Deconfinement in France: What is reopening when?
The French government has announced more details on the planned schedule for deconfinement, which is set to start on May 11 and continue to September - including when parks, beaches and cafés will reopen.
Prime Minister Edouard Philippe set out the schedule on Tuesday April 28 in the Assemblée Nationale.
He said: “If everything is ready, as we hope, by May 11, we will start a phase that will last until June 2.
"This will allow us to check that the measures put in place are allowing us to control the epidemic, and to re-evaluate, as we go, the measures to take for the next phase, which will begin June 2 and continue into the summer.
“It is by gradually introducing [measures] in three-week stages that we will move forward.”
What we know so far:
May 11: Shops, schools, and some public places
All of these will reopen from May 11. Open-air markets will be largely allowed, except if local mayors deem that their layout or organisation does not allow for physical distancing and barrier methods.
This does not include cafés or restaurants. Some large commercial centres (more than 40,000m2) will also be allowed to remain shut if local authorities believe they might attract too many visitors from across the country.
Primary and maternelle schools will gradually reopen from May 11, on the basis of “willingness from parents”, who will be able to choose whether or not to send their children back to school.
You will be able to leave your house and travel to within 100km of your home without an attestation form. Trips further away will only be possible for “an imperative, family or professional” reason.
Public gatherings will be limited to 10 people.
Parks and gardens
These will only be allowed to open in “green departments...where the virus is no longer actively circulating”, Mr Philippe said.
Libraries, media and cultural centres
Libraries, media centres, and small museums - “so important for our cultural life”, said Mr Philippe - will be permitted to reopen from May 11.
Large museums, cinemas, theatres, concert halls and festival halls - and anywhere else that brings together a large number of people into an enclosed space - will not be allowed to reopen yet.
These will reopen to the public from May 11.
May 18: Gradual reopening of collèges
Some collège (middle school) students will restart classes from this date, but not all.
Mr Philippe said: “From May 18, but only in departments where the virus spread is very weak, we envisage reopening collèges, starting with sixième (age 11) and cinquième (age 12).”
June 2: Potential reopening of cafés and restaurants, restart of religious ceremonies
No ceremonies will be allowed until June 2.
Mr Philippe said: “Religious sites can remain open, but I think it is fair to ask them not to organise any ceremonies until June 2. Obviously, funerals will remain authorised, as they are today, limited to 20 people.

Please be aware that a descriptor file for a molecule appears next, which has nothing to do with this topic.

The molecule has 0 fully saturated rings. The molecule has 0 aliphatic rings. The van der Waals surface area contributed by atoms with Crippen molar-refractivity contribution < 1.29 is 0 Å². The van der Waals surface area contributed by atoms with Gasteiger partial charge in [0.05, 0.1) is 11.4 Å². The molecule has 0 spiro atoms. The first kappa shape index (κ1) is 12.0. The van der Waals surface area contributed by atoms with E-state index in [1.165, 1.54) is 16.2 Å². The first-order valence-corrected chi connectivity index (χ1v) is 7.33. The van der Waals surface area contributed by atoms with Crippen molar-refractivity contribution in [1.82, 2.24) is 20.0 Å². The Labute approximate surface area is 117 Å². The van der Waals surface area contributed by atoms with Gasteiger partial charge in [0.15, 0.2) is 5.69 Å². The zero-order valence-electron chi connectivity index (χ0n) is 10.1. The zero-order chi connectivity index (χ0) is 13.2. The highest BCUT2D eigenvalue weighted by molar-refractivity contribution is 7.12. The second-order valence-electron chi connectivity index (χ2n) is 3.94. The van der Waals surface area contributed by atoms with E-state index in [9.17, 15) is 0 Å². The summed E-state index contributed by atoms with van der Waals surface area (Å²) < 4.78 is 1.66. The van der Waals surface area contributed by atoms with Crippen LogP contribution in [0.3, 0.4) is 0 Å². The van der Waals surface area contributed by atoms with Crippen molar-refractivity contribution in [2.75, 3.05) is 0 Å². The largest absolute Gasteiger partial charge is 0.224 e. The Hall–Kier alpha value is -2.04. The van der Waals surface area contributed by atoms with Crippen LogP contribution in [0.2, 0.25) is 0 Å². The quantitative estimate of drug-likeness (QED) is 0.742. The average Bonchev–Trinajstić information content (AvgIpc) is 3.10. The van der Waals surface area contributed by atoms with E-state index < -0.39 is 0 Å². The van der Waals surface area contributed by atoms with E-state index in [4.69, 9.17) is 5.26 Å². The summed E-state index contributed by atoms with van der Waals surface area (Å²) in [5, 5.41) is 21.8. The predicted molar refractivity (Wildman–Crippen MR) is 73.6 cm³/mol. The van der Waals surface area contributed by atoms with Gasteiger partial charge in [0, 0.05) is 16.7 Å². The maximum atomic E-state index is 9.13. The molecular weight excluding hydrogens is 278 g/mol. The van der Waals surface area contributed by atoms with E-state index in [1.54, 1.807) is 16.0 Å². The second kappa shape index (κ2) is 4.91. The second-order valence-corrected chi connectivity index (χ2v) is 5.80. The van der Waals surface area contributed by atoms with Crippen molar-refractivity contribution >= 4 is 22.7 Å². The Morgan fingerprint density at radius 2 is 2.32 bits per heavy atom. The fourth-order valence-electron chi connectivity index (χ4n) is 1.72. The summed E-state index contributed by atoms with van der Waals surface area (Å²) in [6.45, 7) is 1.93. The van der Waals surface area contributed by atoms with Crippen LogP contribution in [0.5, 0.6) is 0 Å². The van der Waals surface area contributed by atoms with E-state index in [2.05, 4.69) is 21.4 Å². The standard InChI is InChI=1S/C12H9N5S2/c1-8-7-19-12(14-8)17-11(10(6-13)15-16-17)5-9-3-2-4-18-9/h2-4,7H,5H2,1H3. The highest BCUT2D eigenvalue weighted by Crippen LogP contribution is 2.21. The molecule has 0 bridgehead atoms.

“I know how difficult it is to apply this rule, given the [many] deaths, but it is in France, as in many other countries, to help protect the living.”
These will stay closed until June 1 at the earliest.
Cafés and restaurants
This is still not definite. The government will reevaluate this at the end of May, to decide if these can reopen on June 2.
Lycées (high schools)
This is not yet certain.
Mr Philippe said: “We will decide at the end of May if we can reopen lycées, starting with professional lycées, at the start of June.”
National education minister Jean-Michel Blanquer has not ruled out delaying the reopening of lycées until September.
Professional sports tournaments
No event with more than 5,000 people will be allowed until September, Mr Philippe said.
He said: “The 2019-2020 professional sports season will not be able to restart.”
The sports minister said that tournaments would not be allowed “even behind closed doors” until at least July. However, he did not rule out the possibility of holding some matches in August, would could allow football teams Lyon and PSG to continue their League of Champions games.
So far, the government’s rules will allow the postponed Tour de France to continue. It has been delayed until August 29, lasting until September 20.
It is set to begin in Nice on August 29, and only the first three stages are likely to be affected by the 5,000-people limit on events.
September: Festivals and shows
Festivals and professional exhibitions
Again, any events that would include more than 5,000 people in one space will not be allowed until at least September.
This will especially apply to demonstrations, festivals, trade shows, and large exhibitions.
Any events grouping more than 5,000 people will need local authority approval, must be organised a long time in advance, and must not take place before September.
- Deconfinement in France: schools and transport plan
- Deconfinement in France: Masks, tests and shops
- Deconfinement in France will be in stages from May 11
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